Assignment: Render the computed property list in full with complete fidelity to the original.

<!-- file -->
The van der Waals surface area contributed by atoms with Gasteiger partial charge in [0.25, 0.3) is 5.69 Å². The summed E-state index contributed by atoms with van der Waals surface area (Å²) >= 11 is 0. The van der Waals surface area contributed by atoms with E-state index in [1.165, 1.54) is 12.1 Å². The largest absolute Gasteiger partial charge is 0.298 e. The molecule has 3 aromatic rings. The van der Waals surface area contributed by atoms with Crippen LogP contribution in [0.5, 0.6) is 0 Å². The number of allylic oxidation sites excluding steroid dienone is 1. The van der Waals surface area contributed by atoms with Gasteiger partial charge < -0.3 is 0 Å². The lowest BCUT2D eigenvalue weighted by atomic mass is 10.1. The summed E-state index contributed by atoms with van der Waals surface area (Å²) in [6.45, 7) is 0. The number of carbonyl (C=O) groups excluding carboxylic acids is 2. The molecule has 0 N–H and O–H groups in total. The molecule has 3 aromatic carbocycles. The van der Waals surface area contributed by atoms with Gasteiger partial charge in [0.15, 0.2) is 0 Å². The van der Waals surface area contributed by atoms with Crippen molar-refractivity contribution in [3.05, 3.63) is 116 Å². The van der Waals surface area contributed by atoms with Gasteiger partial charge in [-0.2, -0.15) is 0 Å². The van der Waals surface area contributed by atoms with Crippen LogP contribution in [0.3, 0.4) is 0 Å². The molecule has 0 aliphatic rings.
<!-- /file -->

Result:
The van der Waals surface area contributed by atoms with Gasteiger partial charge in [0.25, 0.3) is 5.69 Å². The summed E-state index contributed by atoms with van der Waals surface area (Å²) >= 11 is 0. The van der Waals surface area contributed by atoms with E-state index in [1.165, 1.54) is 12.1 Å². The largest absolute Gasteiger partial charge is 0.298 e. The molecule has 3 aromatic rings. The van der Waals surface area contributed by atoms with Crippen LogP contribution in [0.5, 0.6) is 0 Å². The number of allylic oxidation sites excluding steroid dienone is 1. The van der Waals surface area contributed by atoms with Gasteiger partial charge < -0.3 is 0 Å². The lowest BCUT2D eigenvalue weighted by atomic mass is 10.1. The summed E-state index contributed by atoms with van der Waals surface area (Å²) in [6.45, 7) is 0. The number of carbonyl (C=O) groups excluding carboxylic acids is 2. The molecule has 0 N–H and O–H groups in total. The molecule has 3 aromatic carbocycles. The van der Waals surface area contributed by atoms with Gasteiger partial charge in [0.15, 0.2) is 0 Å². The van der Waals surface area contributed by atoms with Crippen molar-refractivity contribution in [3.05, 3.63) is 116 Å². The van der Waals surface area contributed by atoms with Gasteiger partial charge in [-0.2, -0.15) is 0 Å². The van der Waals surface area contributed by atoms with Crippen LogP contribution in [0.3, 0.4) is 0 Å². The molecule has 0 aliphatic rings.